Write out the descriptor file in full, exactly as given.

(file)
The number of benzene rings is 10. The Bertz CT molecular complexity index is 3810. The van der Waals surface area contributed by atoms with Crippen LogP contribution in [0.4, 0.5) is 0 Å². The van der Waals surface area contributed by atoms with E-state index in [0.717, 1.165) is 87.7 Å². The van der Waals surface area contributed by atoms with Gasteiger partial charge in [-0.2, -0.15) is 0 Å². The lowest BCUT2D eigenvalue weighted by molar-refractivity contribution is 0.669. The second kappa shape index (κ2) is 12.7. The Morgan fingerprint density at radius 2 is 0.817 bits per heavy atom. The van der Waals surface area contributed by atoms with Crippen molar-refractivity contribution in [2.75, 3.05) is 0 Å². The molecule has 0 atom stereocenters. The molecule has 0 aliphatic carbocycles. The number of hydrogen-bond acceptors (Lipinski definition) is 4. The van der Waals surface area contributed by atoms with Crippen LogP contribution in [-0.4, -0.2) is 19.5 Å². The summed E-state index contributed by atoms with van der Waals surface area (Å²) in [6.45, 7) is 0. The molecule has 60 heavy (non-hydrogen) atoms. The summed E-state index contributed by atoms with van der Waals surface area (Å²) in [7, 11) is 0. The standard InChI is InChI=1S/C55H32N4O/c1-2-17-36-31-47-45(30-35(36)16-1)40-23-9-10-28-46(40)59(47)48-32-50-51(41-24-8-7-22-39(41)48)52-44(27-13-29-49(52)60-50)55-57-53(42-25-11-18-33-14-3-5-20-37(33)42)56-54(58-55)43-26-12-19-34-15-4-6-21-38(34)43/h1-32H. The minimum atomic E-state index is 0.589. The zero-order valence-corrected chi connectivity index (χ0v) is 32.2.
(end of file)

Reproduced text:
The number of benzene rings is 10. The Bertz CT molecular complexity index is 3810. The van der Waals surface area contributed by atoms with Crippen LogP contribution in [0.4, 0.5) is 0 Å². The van der Waals surface area contributed by atoms with E-state index in [0.717, 1.165) is 87.7 Å². The van der Waals surface area contributed by atoms with Gasteiger partial charge in [-0.2, -0.15) is 0 Å². The lowest BCUT2D eigenvalue weighted by molar-refractivity contribution is 0.669. The second kappa shape index (κ2) is 12.7. The Morgan fingerprint density at radius 2 is 0.817 bits per heavy atom. The van der Waals surface area contributed by atoms with Crippen molar-refractivity contribution in [2.75, 3.05) is 0 Å². The molecule has 0 atom stereocenters. The molecule has 0 aliphatic carbocycles. The number of hydrogen-bond acceptors (Lipinski definition) is 4. The van der Waals surface area contributed by atoms with Crippen LogP contribution in [-0.4, -0.2) is 19.5 Å². The summed E-state index contributed by atoms with van der Waals surface area (Å²) in [6.45, 7) is 0. The molecule has 60 heavy (non-hydrogen) atoms. The summed E-state index contributed by atoms with van der Waals surface area (Å²) in [7, 11) is 0. The standard InChI is InChI=1S/C55H32N4O/c1-2-17-36-31-47-45(30-35(36)16-1)40-23-9-10-28-46(40)59(47)48-32-50-51(41-24-8-7-22-39(41)48)52-44(27-13-29-49(52)60-50)55-57-53(42-25-11-18-33-14-3-5-20-37(33)42)56-54(58-55)43-26-12-19-34-15-4-6-21-38(34)43/h1-32H. The minimum atomic E-state index is 0.589. The zero-order valence-corrected chi connectivity index (χ0v) is 32.2.